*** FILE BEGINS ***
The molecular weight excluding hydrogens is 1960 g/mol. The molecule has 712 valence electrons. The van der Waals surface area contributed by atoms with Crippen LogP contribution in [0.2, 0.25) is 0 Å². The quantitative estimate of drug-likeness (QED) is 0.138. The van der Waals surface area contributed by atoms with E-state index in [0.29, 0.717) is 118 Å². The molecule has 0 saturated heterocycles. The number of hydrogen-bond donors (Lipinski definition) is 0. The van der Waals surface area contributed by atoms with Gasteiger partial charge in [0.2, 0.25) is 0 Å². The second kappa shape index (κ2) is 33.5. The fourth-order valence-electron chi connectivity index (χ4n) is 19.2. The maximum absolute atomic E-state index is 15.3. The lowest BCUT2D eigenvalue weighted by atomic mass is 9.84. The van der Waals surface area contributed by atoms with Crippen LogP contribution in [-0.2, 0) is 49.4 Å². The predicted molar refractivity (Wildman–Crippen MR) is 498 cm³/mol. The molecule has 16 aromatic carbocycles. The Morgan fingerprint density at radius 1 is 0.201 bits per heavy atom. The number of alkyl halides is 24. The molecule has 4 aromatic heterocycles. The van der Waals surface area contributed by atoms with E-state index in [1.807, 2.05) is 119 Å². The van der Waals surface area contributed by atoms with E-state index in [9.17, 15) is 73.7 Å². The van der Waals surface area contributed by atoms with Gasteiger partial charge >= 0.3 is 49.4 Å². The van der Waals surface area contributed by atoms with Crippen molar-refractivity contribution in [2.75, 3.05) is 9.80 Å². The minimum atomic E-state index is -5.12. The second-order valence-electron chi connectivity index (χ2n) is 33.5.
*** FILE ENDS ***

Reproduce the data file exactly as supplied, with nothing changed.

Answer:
The molecular weight excluding hydrogens is 1960 g/mol. The molecule has 712 valence electrons. The van der Waals surface area contributed by atoms with Crippen LogP contribution in [0.2, 0.25) is 0 Å². The quantitative estimate of drug-likeness (QED) is 0.138. The van der Waals surface area contributed by atoms with E-state index in [0.29, 0.717) is 118 Å². The molecule has 0 saturated heterocycles. The number of hydrogen-bond donors (Lipinski definition) is 0. The van der Waals surface area contributed by atoms with Gasteiger partial charge in [0.2, 0.25) is 0 Å². The second kappa shape index (κ2) is 33.5. The fourth-order valence-electron chi connectivity index (χ4n) is 19.2. The maximum absolute atomic E-state index is 15.3. The lowest BCUT2D eigenvalue weighted by atomic mass is 9.84. The van der Waals surface area contributed by atoms with Crippen LogP contribution in [-0.2, 0) is 49.4 Å². The predicted molar refractivity (Wildman–Crippen MR) is 498 cm³/mol. The molecule has 16 aromatic carbocycles. The Morgan fingerprint density at radius 1 is 0.201 bits per heavy atom. The number of alkyl halides is 24. The molecule has 4 aromatic heterocycles. The van der Waals surface area contributed by atoms with E-state index in [1.807, 2.05) is 119 Å². The van der Waals surface area contributed by atoms with E-state index in [9.17, 15) is 73.7 Å². The van der Waals surface area contributed by atoms with Gasteiger partial charge >= 0.3 is 49.4 Å². The van der Waals surface area contributed by atoms with Crippen molar-refractivity contribution in [2.75, 3.05) is 9.80 Å². The minimum atomic E-state index is -5.12. The second-order valence-electron chi connectivity index (χ2n) is 33.5.